Ordinary Time: Ecclesiastes 3

The limits of human knowledge is frustrating, isn’t it? The limits drive much of our sorrow and anger. A person we care for dies, and we weep, and hurt, and we want to ask “why.” A war occurs, like that in Ukraine, and we shake our heads and sigh because of the stupidity of humanity. We strive for some goal, and fail, and are weary and angry that our efforts failed. Such are the seasons of our lives that turn, turn, turn, as the song goes. 

Albert Camus wrote an essay on the myth of sisyphus that reflects on this apparent and frustrating absurdity of life. Camus was an absurdist, who was not only an atheist but, quite insightfully, believed that without a God there is no objective meaning to life. Sisyphus was a very helpful illustration of this. If you are not familiar, Sisyphus was a Greek myth, about a man who cheated death by escaping from the underworld. He was caught and taken back, and his punishment was to push a rock up a hill. Every time he got to the top, the rock would roll back down, and he was forced to do it again. Over, and over, and over again. Forever.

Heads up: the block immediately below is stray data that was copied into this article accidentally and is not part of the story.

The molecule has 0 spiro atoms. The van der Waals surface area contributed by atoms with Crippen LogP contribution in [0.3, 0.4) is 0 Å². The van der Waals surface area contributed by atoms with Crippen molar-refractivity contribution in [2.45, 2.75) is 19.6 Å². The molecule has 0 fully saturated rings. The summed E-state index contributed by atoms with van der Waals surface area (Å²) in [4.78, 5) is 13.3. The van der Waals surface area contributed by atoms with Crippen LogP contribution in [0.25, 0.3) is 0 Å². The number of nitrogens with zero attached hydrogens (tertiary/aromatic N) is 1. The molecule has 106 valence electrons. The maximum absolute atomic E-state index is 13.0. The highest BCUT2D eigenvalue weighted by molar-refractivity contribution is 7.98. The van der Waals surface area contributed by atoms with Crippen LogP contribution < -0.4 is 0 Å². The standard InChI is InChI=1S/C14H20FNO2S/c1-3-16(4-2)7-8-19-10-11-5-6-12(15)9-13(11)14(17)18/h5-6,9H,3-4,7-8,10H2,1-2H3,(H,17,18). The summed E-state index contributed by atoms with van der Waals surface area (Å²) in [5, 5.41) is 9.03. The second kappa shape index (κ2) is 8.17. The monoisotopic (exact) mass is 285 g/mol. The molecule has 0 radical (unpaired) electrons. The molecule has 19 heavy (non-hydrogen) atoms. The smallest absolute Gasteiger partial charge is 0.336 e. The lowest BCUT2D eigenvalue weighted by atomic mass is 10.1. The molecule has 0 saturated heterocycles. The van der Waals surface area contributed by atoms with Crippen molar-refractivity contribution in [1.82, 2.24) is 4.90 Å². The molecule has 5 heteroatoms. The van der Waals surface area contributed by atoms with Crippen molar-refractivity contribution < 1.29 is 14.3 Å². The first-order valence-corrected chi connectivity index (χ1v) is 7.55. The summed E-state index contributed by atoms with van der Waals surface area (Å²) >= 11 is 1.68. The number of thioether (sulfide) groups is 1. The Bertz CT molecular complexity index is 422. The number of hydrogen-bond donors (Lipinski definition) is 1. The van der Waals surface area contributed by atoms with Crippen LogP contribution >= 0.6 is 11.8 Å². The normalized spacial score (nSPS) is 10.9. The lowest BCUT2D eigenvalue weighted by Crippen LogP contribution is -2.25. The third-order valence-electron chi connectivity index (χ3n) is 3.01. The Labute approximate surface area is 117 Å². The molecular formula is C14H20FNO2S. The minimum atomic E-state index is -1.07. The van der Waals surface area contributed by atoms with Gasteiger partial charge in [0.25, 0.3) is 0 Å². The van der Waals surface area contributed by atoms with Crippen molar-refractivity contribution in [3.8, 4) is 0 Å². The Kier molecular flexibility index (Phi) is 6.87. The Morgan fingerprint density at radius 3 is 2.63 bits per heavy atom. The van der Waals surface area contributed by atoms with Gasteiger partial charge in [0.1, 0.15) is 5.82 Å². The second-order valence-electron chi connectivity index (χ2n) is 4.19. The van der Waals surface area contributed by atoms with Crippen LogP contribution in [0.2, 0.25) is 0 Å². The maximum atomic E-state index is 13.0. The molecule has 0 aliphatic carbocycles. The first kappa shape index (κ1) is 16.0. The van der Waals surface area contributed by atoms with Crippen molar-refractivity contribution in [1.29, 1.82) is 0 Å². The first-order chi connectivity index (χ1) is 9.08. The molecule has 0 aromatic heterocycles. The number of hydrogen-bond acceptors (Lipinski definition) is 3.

That is what our lives can feel like. We have times of sorrow and laughter, times of war and peace, times of birth and of death. But it’s all pushing the rock up a hill.

Except it isn’t. The extended poem of Ecclesiastes 3 is meant to acknowledge the variety of life, and that responding to the changing circumstances of life according to their nature is natural and good. As we heard last week, there is remarkably little in our lives that is under our control. It is appropriate to weep when someone dies, or we go through something hard; to laugh at a good joke, and to dance at a wedding. Like the seasons, our lives change, and we should respond to them in kind. Just like we do not wear coats in the summer but bundle up in the winter, so we laugh when it makes sense to, cry when that is what is needed, plant and harvest, remain silent when silence is needed and speak up when words are needed. God has made all things suitable for their time, and we have permission to see them for what they are and live accordingly. There is a time for everything that only God knows, so we should enjoy what we have while we have it and trust God through all circumstances.